The fat lady will have upped her training after Sebastian Vettel's dominant performance in Singapore. His 60 point lead is looking unassailable off the back of such supremacy around the Marina Bay streets, but Fernando Alonso has slipped back in to his metronomic consistency, finishing second to Vettel in each of the last three races despite never qualifying higher than fifth. It's the sort of form which took him so close to the drivers' championship last year, but he'll need to maintain it and hope a repeat of the 2010 Korean Grand Prix befalls Vettel in order to revive any hope in the championship standings. To potentially mix things up, a typhoon could hit Yeongam on Sunday. Hard.
In FormIt's impossible to looks past Sebastian Vettel after his utter dominance in Singapore. In terms of the title race and variety in winners then his victory was far from ideal, but sometimes you have to stand back and admire a driver at the top of his game, completely at one with his car and his team. Everything Vettel did that weekend seemed to come off, and his performance advantage over the rest of the field was incredible and not solely down to the impressive RB9. He's made hard work of two of his three championship successes so far, but he'll head to Korea intent on easing his path to title number four.
Out of FormIt's been a barren run for Jean-Eric Vergne, who has only finished three of the last six races and failed to score in any of them. At the crucial point of his season - when Mark Webber announced his retirement ahead of the British Grand Prix - Vergne's star appeared to be rising as he had just finished an impressive sixth in Canada and was six points clear of Daniel Ricciardo in the drivers' championship. However, since then Ricciardo has outperformed and outscored his team-mate while also being named as Webber's replacement, and Vergne will need to show that the recent results are not a product of the disappointment of missing out on the Red Bull drive.
One to watchA good performance in Singapore ultimately ended in retirement for Romain Grosjean as he endured a weekend blighted by reliability problems. His qualifying lap was very impressive to take third on the grid and he looked on course for a podium before an air consumption problem ended his race prematurely. However, despite the car letting him down it was a continuation of some strong form for Grosjean since the German Grand Prix and it could not be better timed after Kimi Raikkonen's return to Ferrari was announced. Eric Boullier wants to see consistent performances, however, so the pressure is still on for Grosjean to deliver results in order to cement his place at Lotus for next year and potentially take on the mantle of team leader.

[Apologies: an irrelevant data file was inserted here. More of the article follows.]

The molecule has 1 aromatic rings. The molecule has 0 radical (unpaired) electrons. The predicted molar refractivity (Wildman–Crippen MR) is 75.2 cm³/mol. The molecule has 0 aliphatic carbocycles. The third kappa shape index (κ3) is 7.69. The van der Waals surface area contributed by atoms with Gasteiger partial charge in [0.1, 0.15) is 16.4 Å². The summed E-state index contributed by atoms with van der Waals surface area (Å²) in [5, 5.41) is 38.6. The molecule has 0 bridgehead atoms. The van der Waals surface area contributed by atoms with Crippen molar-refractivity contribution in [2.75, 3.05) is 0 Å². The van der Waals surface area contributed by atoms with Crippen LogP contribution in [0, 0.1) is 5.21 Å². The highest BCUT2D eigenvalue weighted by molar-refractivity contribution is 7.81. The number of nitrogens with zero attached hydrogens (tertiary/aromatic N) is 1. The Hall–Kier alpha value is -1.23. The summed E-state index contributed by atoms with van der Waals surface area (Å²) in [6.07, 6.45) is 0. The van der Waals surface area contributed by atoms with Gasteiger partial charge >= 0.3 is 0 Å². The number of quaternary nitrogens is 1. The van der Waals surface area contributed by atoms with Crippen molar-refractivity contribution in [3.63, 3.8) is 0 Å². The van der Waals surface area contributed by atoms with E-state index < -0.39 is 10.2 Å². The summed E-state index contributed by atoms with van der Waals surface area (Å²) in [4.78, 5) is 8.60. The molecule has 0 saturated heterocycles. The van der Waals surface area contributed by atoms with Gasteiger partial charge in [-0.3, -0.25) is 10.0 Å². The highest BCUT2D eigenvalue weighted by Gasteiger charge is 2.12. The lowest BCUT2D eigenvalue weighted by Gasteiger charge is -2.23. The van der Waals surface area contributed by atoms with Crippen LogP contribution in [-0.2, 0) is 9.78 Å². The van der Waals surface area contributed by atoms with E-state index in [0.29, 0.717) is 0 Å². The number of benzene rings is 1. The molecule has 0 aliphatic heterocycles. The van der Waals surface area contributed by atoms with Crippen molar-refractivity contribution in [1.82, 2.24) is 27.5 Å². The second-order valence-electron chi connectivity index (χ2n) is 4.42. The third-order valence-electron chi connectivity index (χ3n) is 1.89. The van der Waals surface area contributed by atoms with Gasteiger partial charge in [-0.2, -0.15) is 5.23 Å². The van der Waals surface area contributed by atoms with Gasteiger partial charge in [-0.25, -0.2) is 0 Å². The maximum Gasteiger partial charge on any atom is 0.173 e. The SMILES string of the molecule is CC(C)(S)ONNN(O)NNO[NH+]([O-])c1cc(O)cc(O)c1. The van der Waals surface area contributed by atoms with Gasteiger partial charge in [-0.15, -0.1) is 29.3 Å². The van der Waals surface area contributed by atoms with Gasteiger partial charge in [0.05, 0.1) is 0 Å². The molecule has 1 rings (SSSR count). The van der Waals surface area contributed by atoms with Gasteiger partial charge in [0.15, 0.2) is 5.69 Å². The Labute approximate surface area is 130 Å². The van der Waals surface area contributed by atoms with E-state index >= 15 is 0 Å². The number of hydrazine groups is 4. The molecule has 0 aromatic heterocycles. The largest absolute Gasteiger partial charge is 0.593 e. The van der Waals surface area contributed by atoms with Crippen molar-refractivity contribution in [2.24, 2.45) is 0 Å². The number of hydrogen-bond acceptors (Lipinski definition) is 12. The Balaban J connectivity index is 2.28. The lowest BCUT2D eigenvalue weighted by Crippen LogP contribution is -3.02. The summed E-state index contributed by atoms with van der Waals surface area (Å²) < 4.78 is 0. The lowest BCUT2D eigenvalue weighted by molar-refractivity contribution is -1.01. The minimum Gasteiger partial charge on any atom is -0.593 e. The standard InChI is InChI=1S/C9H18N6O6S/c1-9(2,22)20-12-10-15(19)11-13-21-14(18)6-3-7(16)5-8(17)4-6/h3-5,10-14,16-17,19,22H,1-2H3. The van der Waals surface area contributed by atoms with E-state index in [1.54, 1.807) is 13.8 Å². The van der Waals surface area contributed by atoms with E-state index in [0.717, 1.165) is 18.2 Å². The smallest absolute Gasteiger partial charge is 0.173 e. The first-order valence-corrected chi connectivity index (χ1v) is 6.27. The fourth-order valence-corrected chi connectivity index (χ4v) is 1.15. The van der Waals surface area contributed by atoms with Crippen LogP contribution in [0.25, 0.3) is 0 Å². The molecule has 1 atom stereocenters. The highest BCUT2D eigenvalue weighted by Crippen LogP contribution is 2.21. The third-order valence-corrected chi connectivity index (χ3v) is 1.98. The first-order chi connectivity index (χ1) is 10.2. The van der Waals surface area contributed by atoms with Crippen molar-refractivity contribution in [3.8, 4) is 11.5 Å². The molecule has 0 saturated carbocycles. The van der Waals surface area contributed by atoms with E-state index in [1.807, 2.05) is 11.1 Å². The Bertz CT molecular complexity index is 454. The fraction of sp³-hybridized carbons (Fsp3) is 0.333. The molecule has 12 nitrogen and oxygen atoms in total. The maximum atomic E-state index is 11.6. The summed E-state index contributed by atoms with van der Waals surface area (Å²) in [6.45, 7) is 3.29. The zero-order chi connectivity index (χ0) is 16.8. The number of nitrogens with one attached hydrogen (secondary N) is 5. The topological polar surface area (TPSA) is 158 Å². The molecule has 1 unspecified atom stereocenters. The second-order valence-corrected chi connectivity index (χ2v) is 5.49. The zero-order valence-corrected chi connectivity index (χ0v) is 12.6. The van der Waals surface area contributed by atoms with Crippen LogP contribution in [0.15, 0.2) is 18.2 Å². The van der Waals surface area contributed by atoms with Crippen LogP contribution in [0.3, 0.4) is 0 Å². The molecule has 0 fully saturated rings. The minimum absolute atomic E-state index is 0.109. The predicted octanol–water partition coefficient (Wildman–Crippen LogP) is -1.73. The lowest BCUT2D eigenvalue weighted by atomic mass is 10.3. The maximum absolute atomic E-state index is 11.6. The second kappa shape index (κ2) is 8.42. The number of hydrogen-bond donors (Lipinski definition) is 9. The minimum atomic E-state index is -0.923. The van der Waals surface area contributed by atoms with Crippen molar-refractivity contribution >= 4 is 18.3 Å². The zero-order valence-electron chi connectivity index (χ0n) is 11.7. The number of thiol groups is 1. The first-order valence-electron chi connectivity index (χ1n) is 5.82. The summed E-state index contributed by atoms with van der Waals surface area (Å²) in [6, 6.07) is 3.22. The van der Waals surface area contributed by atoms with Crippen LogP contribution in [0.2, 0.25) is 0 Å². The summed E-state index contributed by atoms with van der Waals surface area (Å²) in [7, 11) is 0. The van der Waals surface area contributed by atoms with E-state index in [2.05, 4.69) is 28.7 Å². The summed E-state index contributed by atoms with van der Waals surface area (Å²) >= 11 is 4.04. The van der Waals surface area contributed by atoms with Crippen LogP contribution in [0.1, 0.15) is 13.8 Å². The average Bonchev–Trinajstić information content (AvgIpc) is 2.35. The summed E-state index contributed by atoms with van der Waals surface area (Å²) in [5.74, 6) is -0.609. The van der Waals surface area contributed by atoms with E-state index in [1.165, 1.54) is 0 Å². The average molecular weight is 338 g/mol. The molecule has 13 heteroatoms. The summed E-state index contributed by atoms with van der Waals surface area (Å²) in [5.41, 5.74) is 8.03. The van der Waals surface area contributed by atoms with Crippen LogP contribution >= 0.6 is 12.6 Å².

There were many opinions given on the topic of Mark Webber and Fernando Alonso's reprimands after Alonso gave Webber a lift following the Singapore Grand Prix. The key to the issue was that the drivers were penalised for the pick-up - Webber ran on to the track without permission and Alonso stopped in a dangerous place - but the FIA appears set to advise against drivers giving each other lifts in the future. Realistically, the FIA should warn drivers to ensure any similar scenarios are handled more safely, but such images are great for the fans and have been part of Formula One for many years. Trying to eradicate it would be to the detriment of the sport.
The 2014 calendar
Formula One teams may be divided over many issues, but one thing that unites everyone in the paddock is travel. A new calendar, therefore, is a major talking point and when there are 22 races and one multi-continent triple-header it's also likely to be a point of contention. Not long ago teams were saying a calendar of over 20 races simply wasn't possible, but now attitudes seem to have changed. It's still likely at least one round will fall by the wayside, but 21 races plus four in-season tests is still an awful lot to ask of most of the teams.
A new Concorde Agreement